To assist its employees who are smokers with the new policy, Safeway is offering a free, twelve-week Quit Today Tobacco Cessation Program to employees assigned to sites affected by the policy. The smoking cessation program, administered by the company's health care administer, is available to eligible employees, whether or not they are enrolled in a Safeway medical plan. Employees who do not smoke are given a reduction in their annual health care premium as an incentive to live healthier lives.
Joining the Call to Action was the California Public Employees' Retirement System (CalPERS), the nation's third largest purchaser of health benefits in the nation that provides health care coverage to 1.2 million state and local government employees and their families. CalPERS is challenging its health plan partners (Blue Shield, Kaiser and Blue Cross) to increase participation of CalPERS members in smoking cessation programs by 20 percent next fiscal year. The pension fund is also launching a member awareness campaign aimed at educating its members about the smoking cessation programs and benefits available to them through the fund's health plan partners.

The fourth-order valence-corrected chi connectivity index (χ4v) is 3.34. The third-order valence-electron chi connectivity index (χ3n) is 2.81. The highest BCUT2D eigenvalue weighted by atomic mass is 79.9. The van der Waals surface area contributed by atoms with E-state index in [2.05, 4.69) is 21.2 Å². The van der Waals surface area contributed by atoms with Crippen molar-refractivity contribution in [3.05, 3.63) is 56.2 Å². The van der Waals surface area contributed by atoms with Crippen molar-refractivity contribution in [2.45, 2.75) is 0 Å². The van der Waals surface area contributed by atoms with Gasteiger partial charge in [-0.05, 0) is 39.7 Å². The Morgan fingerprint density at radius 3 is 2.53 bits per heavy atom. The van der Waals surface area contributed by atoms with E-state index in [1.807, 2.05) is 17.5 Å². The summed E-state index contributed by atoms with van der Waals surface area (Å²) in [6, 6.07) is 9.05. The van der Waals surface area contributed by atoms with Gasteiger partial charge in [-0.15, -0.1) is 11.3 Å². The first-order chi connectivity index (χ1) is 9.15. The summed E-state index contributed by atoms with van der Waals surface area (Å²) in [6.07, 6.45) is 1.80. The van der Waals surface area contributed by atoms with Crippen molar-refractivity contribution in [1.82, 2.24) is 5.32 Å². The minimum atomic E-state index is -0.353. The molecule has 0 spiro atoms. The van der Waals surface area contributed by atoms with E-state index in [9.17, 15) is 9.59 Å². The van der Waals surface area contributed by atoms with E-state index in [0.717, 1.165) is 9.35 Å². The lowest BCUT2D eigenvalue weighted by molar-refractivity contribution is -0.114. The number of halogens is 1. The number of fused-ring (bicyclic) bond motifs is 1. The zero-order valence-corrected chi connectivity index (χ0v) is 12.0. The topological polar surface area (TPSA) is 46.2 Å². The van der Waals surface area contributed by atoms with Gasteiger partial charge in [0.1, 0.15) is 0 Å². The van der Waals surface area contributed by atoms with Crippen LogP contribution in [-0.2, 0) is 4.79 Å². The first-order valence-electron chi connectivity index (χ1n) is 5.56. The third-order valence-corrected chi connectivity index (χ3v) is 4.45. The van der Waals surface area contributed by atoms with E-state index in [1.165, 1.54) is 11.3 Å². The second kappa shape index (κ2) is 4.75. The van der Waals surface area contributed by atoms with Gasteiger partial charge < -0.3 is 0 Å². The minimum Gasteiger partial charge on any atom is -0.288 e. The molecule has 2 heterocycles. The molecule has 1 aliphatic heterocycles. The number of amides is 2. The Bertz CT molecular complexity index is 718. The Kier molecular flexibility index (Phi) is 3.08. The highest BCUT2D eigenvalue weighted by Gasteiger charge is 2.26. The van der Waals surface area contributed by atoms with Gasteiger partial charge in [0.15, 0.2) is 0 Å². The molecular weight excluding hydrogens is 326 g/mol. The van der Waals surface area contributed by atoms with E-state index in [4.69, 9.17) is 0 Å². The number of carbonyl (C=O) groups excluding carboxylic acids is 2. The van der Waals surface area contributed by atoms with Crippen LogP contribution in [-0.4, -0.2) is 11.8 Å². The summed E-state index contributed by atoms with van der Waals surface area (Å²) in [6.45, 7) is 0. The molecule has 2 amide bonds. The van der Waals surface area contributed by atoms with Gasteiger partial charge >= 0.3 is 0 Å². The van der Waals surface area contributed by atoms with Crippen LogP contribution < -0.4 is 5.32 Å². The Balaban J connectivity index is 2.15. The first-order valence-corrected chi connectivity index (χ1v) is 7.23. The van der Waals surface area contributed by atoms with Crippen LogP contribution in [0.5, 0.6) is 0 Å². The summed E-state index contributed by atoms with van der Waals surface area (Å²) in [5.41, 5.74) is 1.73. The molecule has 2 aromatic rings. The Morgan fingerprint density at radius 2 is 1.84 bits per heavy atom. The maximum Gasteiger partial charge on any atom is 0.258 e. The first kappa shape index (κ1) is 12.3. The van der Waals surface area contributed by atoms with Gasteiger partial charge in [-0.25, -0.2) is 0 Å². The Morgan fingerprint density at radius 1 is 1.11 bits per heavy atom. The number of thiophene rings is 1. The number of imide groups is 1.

"As a key player in the health care market, it is important to us to improve the health of our members and their families," said Priya Mathur, Chair of CalPERS Health Benefits Committee and member of the CalPERS Board. "We recognize that tobacco addiction persists as a major health concern and we hope that by providing our members with the tools and information to make healthier lifestyle choices, it will lead to better health for public employees."
"Save lives and save money - the return on investment for tobacco cessation programs is clear," noted David Lansky, PhD, President and CEO of the Pacific Business Group on Health. "In using the eValue8 Health Plan assessment and publishing a report on health plan services for tobacco cessation, we want to encourage plans to maintain a broad range of support programs and connect consumers to the wide range of available resources."